Girl in cycle crash stirs from coma

John Robertson was working in Christchurch when he got word that his only child Samantha had been...
John Robertson was working in Christchurch when he got word that his only child Samantha had been badly hurt cycling in Pukekawa. Photo / Brett Phibbs
A 10-year-old who crashed her bike into a car has shown the first signs of recovery after a week in a coma.

Samantha Robertson's family have kept a bedside vigil at the Starship hospital in Auckland for seven long days.

And yesterday, they were rewarded - she spoke for the first time.

Her father, John Robertson, said the relief of seeing his only child stirring was almost overwhelming. "She's doing well. She's slowly coming back to us. We're really chuffed. It's indescribable, really."

The start of the road to recovery comes as cycling advocates renew pressure on Mayor Len Brown to prioritise bikeway projects for Auckland, claiming there is too much talk and not enough action.

Samantha was not wearing a helmet when she accidentally overshot the end of a friend's driveway on Thursday last week and rode straight into the path of a car on a 100km/h road in Pukekawa, 66km south of the Auckland CBD.

Doctors started reducing her anaesthetic on Wednesday night after seeing positive results in an MRI scan that day.

Yesterday, she started to wake up and communicate with people - much to the relief of her father, who has described the days since the accident as a parent's worst nightmare.

Samantha mostly rested yesterday, he said, but had shown signs of her old self.

"When the nurse was combing her hair, she told her to leave her alone, which is a real positive.

"I feel real proud of that. That's my girl, she's like that, she's independent. That's her all over, coming out again."

Samantha suffered severe head injuries and significant wounds to her legs, right shoulder and elbow.

Mr Robertson, a 63-year-old Christchurch builder, received the news from his ex-partner, Samantha's mother, Sherry Coulson, in a phone call that night and flew to Auckland the next morning.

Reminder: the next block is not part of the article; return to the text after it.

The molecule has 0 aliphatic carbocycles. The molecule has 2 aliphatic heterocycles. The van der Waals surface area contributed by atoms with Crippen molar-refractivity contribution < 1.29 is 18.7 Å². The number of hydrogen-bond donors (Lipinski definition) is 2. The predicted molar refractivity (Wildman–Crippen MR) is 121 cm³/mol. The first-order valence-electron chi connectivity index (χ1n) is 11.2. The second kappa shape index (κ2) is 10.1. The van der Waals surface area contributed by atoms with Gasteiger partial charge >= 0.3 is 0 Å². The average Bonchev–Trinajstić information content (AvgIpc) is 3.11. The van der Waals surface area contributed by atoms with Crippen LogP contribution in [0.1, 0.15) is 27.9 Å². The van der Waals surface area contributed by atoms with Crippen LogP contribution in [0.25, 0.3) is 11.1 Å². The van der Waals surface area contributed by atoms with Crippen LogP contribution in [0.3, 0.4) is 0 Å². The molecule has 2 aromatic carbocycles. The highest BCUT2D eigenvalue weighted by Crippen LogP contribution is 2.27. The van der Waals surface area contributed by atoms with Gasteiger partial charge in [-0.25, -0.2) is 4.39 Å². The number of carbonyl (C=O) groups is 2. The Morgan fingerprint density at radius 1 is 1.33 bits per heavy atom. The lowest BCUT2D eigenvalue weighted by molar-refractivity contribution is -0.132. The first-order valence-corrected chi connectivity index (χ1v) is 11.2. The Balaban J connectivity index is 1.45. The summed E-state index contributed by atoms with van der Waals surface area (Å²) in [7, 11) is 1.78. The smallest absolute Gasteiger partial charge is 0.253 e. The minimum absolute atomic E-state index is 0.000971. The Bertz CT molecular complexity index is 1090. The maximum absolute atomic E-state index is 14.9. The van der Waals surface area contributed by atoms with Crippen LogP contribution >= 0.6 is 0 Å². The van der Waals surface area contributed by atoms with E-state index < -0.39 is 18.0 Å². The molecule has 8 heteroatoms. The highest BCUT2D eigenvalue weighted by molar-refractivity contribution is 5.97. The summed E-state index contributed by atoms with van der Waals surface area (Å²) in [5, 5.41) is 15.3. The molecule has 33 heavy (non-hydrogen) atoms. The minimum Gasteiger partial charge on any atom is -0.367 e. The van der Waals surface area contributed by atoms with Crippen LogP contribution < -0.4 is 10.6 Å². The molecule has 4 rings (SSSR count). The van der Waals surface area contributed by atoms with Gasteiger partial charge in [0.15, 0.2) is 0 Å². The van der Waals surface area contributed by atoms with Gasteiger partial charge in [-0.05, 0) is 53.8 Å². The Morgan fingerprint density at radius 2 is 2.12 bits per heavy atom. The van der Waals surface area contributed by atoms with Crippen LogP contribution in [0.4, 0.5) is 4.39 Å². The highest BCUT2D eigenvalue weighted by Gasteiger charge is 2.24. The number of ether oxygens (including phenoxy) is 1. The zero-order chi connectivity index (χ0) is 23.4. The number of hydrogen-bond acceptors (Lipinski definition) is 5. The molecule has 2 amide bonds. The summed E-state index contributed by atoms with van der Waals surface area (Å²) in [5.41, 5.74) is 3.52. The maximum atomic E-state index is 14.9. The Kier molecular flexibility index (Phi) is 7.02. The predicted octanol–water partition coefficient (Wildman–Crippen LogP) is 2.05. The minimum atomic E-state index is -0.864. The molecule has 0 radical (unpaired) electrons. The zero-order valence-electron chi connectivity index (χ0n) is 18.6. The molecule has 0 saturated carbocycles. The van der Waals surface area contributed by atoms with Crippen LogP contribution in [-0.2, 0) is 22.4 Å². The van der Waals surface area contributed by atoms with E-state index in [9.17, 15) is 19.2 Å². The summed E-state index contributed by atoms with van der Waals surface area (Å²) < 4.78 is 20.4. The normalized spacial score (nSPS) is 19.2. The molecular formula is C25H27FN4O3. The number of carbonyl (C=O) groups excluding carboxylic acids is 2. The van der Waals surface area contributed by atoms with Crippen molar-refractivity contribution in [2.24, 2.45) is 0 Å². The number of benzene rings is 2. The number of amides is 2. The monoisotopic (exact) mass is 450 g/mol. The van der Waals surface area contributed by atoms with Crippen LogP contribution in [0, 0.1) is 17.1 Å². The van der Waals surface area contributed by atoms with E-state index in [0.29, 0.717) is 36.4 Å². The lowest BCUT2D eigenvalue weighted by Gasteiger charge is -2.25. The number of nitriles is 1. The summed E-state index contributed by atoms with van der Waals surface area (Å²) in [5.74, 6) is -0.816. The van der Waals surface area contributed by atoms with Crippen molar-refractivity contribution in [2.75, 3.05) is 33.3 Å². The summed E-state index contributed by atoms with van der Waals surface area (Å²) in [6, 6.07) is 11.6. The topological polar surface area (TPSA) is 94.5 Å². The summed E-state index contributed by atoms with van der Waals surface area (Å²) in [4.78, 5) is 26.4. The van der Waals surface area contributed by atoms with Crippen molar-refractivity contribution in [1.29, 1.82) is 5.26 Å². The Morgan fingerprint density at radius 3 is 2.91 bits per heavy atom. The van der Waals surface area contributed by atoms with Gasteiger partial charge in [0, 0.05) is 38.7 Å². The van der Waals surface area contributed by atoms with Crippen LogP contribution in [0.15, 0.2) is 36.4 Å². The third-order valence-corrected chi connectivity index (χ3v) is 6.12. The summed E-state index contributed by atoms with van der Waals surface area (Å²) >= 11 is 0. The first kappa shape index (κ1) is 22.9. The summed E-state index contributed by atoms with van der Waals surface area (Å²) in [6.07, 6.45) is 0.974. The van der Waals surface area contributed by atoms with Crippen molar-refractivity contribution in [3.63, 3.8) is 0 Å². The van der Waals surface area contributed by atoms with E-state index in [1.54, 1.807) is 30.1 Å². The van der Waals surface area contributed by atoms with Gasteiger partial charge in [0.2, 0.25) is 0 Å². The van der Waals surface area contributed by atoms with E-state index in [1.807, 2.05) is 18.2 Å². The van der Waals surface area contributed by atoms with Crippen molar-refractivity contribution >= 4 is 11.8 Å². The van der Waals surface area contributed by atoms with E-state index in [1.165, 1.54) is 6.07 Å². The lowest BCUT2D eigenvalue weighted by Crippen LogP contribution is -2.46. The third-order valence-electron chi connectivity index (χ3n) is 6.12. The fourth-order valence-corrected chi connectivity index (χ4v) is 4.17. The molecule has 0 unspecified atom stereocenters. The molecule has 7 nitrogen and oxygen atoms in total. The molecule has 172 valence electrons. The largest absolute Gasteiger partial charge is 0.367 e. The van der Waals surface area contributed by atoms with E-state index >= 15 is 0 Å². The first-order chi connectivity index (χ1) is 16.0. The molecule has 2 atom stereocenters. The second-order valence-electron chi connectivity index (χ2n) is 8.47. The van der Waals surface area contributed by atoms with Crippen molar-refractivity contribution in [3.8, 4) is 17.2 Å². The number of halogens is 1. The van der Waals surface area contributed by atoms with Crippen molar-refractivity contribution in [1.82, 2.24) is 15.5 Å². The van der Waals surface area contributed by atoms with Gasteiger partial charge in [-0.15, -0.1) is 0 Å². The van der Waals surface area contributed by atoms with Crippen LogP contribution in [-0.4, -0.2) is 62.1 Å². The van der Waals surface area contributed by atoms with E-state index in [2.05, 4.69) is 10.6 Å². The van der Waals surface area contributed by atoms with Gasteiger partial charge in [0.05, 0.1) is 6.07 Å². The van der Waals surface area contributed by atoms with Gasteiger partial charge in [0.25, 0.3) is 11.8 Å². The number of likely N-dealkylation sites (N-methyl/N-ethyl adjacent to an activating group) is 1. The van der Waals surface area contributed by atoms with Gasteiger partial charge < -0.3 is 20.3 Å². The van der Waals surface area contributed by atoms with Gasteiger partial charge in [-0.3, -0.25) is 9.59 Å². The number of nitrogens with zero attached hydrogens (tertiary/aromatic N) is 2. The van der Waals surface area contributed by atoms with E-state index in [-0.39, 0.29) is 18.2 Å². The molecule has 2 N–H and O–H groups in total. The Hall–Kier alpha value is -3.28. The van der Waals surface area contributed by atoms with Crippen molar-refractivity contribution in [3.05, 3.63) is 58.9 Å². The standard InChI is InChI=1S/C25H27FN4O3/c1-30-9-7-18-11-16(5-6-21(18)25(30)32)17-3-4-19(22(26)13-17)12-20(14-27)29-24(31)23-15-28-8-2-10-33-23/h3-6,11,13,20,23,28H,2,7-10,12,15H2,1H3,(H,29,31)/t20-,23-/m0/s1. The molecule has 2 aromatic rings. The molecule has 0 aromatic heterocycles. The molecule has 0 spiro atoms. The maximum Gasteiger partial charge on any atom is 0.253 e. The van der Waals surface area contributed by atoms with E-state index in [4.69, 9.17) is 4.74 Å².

He described the following days as "hell", saying he was unable to do anything but watch on as Samantha lay unconscious and hooked up to a breathing machine in the Starship.

It was a parent's worst nightmare, he said. "It's hell. She's my only kid. And I'm an older dad, and that doesn't make it any easier.

"Life's a risk, but you don't think it's going to happen to your own."

It wasn't yet clear whether Samantha had suffered any lasting brain damage.

A police spokeswoman said it was too early to determine whether charges would be laid in relation to the collision.

Mr Robertson said he didn't know the full details of the crash, but there was "absolutely" no animosity towards the driver.

"She [Samantha] didn't deserve to be hit like this. [But] we obviously feel for the guy, the driver who was involved, as well."

He did, however, want the authorities to look at rural speed limits.

"They're little narrow roads and they've got the same speeds as motorways. It doesn't make sense."

Samantha's accident came as the Herald was highlighting the issues between cyclists and motorists, following the deaths of two cyclists this year. Since then, cyclists have challenged Mayor Brown to get behind efforts to make bikeway projects a priority.

"We want action, not talkfests," Cycle Action Auckland chairwoman Barbara Cuthbert said of a mayoral proposal to bring together representatives of cyclists and walkers before the end of this month to decide on a batting order for providing more bikeways and shared paths.

A mayoral spokesman said a full active transport action plan would be developed during the 2015 long-term plan process, in conjunction with walkers and cyclists.

- Sam Boyer of the New Zealand Herald

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